But financial institutions, which wanted more flexibility to buy and sell mortgages on a national and international market, found the system too confining. So in the 1990s they outsourced the job of keeping track of all the sales records to a new privately held corporation, Mortgage Electronic Registration Systems, Inc. In 2009, when millions of homeowners couldn’t handle their mortgage payments, it became apparent that MERS hadn’t done a good job of convincing banks to notify it when a mortgage or note was transferred to another party. So in millions of cases no one could prove to whom the homeowner owed the money, or with whom he should negotiate, and banks that thought they owned the mortgages and notes couldn’t prove it in court. Nor could citizens defend themselves, because MERS, unlike government offices, would not open its records, such as they were, to the public. To paper over the problem, the banks had employees “robo-sign” affidavits falsely claiming that they had the records needed to prove that the bank owned the loan and therefore had the right to foreclose on the homeowner. When that fraudulent practice became apparent to the courts, another scandal ensued. Thus did a bold experiment in libertarian deregulation become both a catastrophe for basic property rights and a full-employment program for lawyers.

One possible response to Singer by libertarians is that this is what they have been saying all along. Of course, libertarians believe that the government must enforce property rights, manage contracts, and handle police fraud, as well as print money and staff and arm a military capable of defending the system. It’s all those regulations beyond these limits, they might say, that are offensive. Yet Singer turns this argument on its head by showing that even the most intrusive regulations debated by conservatives and liberals have this feature of property- and liberty-protecting constraint. These include consumer protection laws that (at the end of the day) reduce equilibrium fraud, and antidiscrimination laws that require white property owners to sell to blacks who are willing to pay. Once property enters the marketplace, there must be free alienation, or else property is not free, and the market-based means by which all of us get property are also not free. Property acquired under conditions of deception is not freely enjoyed and freely maintained.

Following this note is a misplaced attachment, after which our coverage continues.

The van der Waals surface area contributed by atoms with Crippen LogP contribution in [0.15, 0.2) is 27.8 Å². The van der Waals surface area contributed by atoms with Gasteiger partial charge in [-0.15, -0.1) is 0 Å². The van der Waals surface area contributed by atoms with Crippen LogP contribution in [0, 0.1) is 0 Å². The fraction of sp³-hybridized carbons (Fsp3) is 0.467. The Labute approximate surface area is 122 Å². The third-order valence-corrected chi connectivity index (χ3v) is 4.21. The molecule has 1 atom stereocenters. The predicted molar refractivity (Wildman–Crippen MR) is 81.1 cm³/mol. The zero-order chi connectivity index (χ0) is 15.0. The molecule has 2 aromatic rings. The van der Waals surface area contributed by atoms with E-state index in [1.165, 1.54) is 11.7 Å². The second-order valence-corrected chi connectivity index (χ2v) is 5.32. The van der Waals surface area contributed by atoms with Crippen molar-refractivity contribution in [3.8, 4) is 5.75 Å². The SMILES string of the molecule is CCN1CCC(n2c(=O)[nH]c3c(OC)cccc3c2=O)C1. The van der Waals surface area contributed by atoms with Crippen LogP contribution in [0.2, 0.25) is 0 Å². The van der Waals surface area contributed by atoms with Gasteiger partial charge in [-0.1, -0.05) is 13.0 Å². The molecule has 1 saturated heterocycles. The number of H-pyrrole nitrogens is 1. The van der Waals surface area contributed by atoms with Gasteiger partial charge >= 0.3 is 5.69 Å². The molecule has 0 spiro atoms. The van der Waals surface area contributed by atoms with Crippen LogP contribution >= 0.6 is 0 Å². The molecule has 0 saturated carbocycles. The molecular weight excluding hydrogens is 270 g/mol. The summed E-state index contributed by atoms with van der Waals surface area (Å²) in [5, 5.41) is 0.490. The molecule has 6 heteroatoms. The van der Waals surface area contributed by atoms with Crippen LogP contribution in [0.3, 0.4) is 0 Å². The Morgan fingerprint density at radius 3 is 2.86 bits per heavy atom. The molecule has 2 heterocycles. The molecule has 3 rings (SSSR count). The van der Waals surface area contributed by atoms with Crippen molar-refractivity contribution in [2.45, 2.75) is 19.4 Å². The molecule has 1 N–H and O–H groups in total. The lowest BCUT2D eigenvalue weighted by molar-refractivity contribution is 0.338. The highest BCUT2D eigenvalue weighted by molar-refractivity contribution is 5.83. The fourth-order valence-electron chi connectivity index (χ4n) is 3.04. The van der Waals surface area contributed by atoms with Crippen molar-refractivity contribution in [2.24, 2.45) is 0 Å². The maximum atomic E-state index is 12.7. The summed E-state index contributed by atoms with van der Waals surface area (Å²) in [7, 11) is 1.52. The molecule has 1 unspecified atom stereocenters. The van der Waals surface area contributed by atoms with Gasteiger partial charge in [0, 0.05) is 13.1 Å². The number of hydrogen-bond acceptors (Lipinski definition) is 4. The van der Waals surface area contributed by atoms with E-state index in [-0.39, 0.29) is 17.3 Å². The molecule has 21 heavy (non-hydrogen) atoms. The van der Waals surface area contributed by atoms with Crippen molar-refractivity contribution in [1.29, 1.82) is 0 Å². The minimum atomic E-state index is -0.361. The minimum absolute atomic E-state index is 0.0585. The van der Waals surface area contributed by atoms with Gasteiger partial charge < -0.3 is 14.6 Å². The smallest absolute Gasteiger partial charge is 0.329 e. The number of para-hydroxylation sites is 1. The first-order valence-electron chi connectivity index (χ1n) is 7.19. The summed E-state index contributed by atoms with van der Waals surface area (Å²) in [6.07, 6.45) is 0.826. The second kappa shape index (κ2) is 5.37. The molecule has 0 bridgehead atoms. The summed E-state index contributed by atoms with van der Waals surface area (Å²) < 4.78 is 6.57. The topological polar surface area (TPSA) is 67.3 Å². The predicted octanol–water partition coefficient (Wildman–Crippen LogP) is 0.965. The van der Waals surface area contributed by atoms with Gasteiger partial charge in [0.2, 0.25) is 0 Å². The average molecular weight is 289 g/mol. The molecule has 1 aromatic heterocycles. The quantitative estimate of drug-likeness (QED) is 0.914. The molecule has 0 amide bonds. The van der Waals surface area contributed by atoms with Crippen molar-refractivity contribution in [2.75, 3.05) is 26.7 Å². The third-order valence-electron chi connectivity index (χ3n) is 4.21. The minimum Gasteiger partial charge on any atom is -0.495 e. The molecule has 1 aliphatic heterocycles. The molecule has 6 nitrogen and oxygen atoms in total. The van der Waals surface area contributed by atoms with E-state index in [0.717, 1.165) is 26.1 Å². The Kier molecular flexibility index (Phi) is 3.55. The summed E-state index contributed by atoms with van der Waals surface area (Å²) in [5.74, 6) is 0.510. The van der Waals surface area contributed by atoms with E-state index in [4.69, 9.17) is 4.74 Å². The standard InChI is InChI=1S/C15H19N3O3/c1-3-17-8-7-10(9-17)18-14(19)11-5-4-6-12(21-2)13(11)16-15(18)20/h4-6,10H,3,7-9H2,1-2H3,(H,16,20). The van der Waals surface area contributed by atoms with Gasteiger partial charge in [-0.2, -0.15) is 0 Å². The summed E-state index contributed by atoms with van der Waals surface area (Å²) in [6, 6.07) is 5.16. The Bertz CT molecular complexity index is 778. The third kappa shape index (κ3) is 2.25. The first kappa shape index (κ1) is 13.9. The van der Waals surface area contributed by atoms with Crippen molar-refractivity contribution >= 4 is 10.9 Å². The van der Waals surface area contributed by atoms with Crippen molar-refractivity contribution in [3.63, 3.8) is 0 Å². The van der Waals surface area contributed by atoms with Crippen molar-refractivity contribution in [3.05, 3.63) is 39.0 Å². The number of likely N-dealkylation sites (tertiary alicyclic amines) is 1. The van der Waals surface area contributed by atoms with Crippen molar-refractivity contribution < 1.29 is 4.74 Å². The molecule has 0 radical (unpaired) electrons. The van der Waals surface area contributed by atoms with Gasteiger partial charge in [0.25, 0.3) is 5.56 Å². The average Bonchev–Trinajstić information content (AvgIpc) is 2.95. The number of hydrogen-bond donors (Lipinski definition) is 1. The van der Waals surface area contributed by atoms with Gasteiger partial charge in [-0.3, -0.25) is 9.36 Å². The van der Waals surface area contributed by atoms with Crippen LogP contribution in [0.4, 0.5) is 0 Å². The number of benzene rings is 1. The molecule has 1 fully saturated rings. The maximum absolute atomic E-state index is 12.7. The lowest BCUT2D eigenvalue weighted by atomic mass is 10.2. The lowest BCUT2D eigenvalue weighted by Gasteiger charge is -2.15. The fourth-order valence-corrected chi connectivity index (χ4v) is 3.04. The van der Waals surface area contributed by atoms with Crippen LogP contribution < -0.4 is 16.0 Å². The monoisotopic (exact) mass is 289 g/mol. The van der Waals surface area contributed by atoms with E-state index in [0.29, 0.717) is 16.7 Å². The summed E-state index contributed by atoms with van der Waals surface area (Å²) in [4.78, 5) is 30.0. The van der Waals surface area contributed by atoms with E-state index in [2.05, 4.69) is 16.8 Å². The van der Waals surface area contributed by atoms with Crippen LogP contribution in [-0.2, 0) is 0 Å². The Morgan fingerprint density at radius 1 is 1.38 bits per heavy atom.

Scholars and regulation geeks may see some oversimplification in this book, but that was entirely Singer’s intent. If readers are looking for in-depth analysis of feudal origins of property and the meaning of revolution, or understandings of externalities, or other aspects of property law, they can turn to Singer’s law review articles and textbooks.